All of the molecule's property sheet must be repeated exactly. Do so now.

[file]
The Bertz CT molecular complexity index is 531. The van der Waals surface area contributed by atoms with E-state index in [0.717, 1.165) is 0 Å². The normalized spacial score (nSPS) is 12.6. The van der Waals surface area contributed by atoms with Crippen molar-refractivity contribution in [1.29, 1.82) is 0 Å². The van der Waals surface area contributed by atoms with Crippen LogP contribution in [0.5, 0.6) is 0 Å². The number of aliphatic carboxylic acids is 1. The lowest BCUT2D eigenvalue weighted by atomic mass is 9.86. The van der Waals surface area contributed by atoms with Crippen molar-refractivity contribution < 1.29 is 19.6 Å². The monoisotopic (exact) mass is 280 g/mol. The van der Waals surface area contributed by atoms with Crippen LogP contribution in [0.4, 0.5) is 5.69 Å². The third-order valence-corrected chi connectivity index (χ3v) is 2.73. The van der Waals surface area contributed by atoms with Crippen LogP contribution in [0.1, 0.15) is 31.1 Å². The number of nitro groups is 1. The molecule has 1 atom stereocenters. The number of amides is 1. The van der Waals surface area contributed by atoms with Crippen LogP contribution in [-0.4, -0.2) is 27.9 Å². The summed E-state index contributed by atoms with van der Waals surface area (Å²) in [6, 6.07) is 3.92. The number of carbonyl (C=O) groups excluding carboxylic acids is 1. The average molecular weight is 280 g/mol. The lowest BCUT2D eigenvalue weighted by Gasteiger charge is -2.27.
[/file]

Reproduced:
The Bertz CT molecular complexity index is 531. The van der Waals surface area contributed by atoms with E-state index in [0.717, 1.165) is 0 Å². The normalized spacial score (nSPS) is 12.6. The van der Waals surface area contributed by atoms with Crippen molar-refractivity contribution in [1.29, 1.82) is 0 Å². The van der Waals surface area contributed by atoms with Crippen LogP contribution in [0.5, 0.6) is 0 Å². The number of aliphatic carboxylic acids is 1. The lowest BCUT2D eigenvalue weighted by atomic mass is 9.86. The van der Waals surface area contributed by atoms with Crippen molar-refractivity contribution < 1.29 is 19.6 Å². The monoisotopic (exact) mass is 280 g/mol. The van der Waals surface area contributed by atoms with Crippen LogP contribution in [0.4, 0.5) is 5.69 Å². The third-order valence-corrected chi connectivity index (χ3v) is 2.73. The van der Waals surface area contributed by atoms with Crippen LogP contribution in [0.1, 0.15) is 31.1 Å². The number of nitro groups is 1. The molecule has 1 atom stereocenters. The number of amides is 1. The van der Waals surface area contributed by atoms with Crippen LogP contribution in [-0.4, -0.2) is 27.9 Å². The summed E-state index contributed by atoms with van der Waals surface area (Å²) in [6, 6.07) is 3.92. The number of carbonyl (C=O) groups excluding carboxylic acids is 1. The average molecular weight is 280 g/mol. The lowest BCUT2D eigenvalue weighted by Gasteiger charge is -2.27.